As Alex’s programming journey continued, they learned about Python boolean values. Booleans are a data type that represent either

or **True**

. Alex found this to be an interesting concept and was eager to learn more about it.**False**

One day, Alex was working on a program that needed to determine if a number was even or odd. They used the modulus operator `%`

to calculate the remainder when the number was divided by 2. If the remainder was 0, the number was even and the program would set a boolean variable called

to**is_even**** True**. If the remainder was not 0, the number was odd and the program would set

**is_even**

to **False**

. The code looked like this:# Program to determine if a number is even or odd # Author: Alex # Date: 2/25/2023 number = int(input("Enter a number: ")) is_even = number % 2 == 0 if is_even: print(number, "is even") else: print(number, "is odd")

In this code, Alex used the modulus operator `%`

to calculate the remainder when the number was divided by 2. They then used a comparison operator ** == **to check if the remainder was 0. The result of this comparison was assigned to the

**variable, which was either**

`is_even`

**or**

`True`

**depending on whether the number was even or odd.**

`False`

As Alex continued to explore Python booleans, they discovered that they could use them in many different ways. They could use them in conditional statements like ** if **and

**to control the flow of their program. They could also use them in boolean expressions to create more complex conditions. For example, they built a program that checked if a number was between two other numbers. The code looked like this:**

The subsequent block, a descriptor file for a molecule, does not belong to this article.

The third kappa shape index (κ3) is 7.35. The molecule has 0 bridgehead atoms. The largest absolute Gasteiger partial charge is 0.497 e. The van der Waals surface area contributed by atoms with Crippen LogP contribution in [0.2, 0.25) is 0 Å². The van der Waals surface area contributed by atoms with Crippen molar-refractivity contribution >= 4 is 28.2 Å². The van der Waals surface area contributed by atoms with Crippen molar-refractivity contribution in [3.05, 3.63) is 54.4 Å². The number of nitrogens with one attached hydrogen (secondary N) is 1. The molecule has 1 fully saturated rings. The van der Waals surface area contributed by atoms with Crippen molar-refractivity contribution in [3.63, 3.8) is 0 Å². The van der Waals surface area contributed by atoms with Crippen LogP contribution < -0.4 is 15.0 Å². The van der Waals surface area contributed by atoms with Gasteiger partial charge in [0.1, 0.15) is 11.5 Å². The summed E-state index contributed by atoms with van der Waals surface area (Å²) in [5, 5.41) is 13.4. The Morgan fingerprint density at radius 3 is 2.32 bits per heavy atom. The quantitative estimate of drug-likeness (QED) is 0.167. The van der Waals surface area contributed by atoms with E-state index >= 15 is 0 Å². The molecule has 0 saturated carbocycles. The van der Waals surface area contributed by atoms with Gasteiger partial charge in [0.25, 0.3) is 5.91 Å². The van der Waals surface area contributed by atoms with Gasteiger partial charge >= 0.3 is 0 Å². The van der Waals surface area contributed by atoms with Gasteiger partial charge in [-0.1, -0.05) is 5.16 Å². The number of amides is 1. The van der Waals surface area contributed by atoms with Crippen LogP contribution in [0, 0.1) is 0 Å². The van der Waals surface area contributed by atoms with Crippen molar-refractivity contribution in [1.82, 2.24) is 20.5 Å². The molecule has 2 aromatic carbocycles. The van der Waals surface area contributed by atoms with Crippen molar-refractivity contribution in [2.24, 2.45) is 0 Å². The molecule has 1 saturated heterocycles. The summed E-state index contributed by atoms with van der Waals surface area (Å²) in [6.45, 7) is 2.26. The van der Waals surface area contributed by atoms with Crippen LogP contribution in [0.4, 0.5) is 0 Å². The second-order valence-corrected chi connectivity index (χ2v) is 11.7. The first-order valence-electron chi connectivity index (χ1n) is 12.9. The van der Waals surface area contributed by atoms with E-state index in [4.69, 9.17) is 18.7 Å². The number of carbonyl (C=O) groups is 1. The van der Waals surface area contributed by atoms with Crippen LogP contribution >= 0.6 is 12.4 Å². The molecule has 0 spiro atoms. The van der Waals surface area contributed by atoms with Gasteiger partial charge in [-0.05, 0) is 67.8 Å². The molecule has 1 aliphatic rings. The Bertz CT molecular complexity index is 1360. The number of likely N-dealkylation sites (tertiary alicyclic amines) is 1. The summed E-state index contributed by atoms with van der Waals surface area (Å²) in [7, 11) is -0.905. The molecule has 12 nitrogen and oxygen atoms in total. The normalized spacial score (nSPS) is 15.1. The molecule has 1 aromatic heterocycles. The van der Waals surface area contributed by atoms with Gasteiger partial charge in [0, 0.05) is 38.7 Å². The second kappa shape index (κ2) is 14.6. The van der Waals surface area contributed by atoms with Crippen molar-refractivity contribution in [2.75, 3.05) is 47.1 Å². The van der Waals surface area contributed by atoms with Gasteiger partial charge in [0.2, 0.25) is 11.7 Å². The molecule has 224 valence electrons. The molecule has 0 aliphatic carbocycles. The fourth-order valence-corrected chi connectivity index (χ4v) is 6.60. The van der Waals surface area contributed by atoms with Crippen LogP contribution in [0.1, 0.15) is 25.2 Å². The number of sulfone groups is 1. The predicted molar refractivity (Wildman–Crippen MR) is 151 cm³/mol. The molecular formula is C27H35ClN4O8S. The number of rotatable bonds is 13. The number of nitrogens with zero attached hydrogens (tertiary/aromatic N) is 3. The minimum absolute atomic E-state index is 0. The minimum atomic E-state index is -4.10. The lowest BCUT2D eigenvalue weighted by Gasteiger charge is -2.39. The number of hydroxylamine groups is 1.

`while`

# Program to check if a number is between two other numbers # Author: Alex # Date: 2/25/2023 number = int(input("Enter a number: ")) lower_bound = 10 upper_bound = 20 is_between = lower_bound <= number <= upper_bound if is_between: print(number, "is between", lower_bound, "and", upper_bound) else: print(number, "is not between", lower_bound, "and", upper_bound)

In this code, Alex used the comparison operators

and **<=**** <= **to check if the number was between the lower and upper bounds. They then used a boolean expression to combine these two conditions into a single boolean value, which was assigned to the

**variable.**

`is_between`

As Alex’s programming skills continued to grow, they discovered that Python booleans were an essential tool for building complex programs. They learned how to use them in conditional statements and boolean expressions to create dynamic logic. And with each new discovery, Alex became more confident in their programming abilities. They knew that with Python’s powerful boolean operations at their fingertips, they could tackle any programming task that came their way. And they all lived happily ever after.